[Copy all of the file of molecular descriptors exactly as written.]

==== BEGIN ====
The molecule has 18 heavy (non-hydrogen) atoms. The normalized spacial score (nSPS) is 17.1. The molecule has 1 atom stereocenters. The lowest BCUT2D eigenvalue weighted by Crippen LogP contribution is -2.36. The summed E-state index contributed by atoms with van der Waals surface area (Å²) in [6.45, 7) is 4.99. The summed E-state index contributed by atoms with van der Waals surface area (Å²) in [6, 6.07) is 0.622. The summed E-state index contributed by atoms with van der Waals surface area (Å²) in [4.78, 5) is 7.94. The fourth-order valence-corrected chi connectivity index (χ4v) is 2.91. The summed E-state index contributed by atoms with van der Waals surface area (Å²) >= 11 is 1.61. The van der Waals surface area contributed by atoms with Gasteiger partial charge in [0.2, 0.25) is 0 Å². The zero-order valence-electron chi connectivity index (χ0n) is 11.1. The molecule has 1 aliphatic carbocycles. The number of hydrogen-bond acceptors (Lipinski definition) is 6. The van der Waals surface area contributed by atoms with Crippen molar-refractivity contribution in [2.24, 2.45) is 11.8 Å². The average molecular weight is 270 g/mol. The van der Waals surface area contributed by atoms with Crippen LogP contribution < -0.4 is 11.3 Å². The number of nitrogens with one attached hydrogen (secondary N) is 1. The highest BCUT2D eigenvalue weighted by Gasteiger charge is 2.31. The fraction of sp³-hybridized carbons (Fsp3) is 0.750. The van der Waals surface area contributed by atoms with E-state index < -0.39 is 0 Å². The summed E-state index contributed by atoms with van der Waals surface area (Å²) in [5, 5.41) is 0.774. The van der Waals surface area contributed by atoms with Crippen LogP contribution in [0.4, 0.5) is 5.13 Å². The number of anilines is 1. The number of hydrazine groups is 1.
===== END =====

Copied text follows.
The molecule has 18 heavy (non-hydrogen) atoms. The normalized spacial score (nSPS) is 17.1. The molecule has 1 atom stereocenters. The lowest BCUT2D eigenvalue weighted by Crippen LogP contribution is -2.36. The summed E-state index contributed by atoms with van der Waals surface area (Å²) in [6.45, 7) is 4.99. The summed E-state index contributed by atoms with van der Waals surface area (Å²) in [6, 6.07) is 0.622. The summed E-state index contributed by atoms with van der Waals surface area (Å²) in [4.78, 5) is 7.94. The fourth-order valence-corrected chi connectivity index (χ4v) is 2.91. The summed E-state index contributed by atoms with van der Waals surface area (Å²) >= 11 is 1.61. The van der Waals surface area contributed by atoms with Gasteiger partial charge in [0.2, 0.25) is 0 Å². The zero-order valence-electron chi connectivity index (χ0n) is 11.1. The molecule has 1 aliphatic carbocycles. The number of hydrogen-bond acceptors (Lipinski definition) is 6. The van der Waals surface area contributed by atoms with Crippen molar-refractivity contribution in [2.24, 2.45) is 11.8 Å². The average molecular weight is 270 g/mol. The van der Waals surface area contributed by atoms with Crippen LogP contribution < -0.4 is 11.3 Å². The number of nitrogens with one attached hydrogen (secondary N) is 1. The highest BCUT2D eigenvalue weighted by Gasteiger charge is 2.31. The fraction of sp³-hybridized carbons (Fsp3) is 0.750. The van der Waals surface area contributed by atoms with E-state index < -0.39 is 0 Å². The summed E-state index contributed by atoms with van der Waals surface area (Å²) in [5, 5.41) is 0.774. The van der Waals surface area contributed by atoms with Crippen LogP contribution in [0.4, 0.5) is 5.13 Å². The number of anilines is 1. The number of hydrazine groups is 1.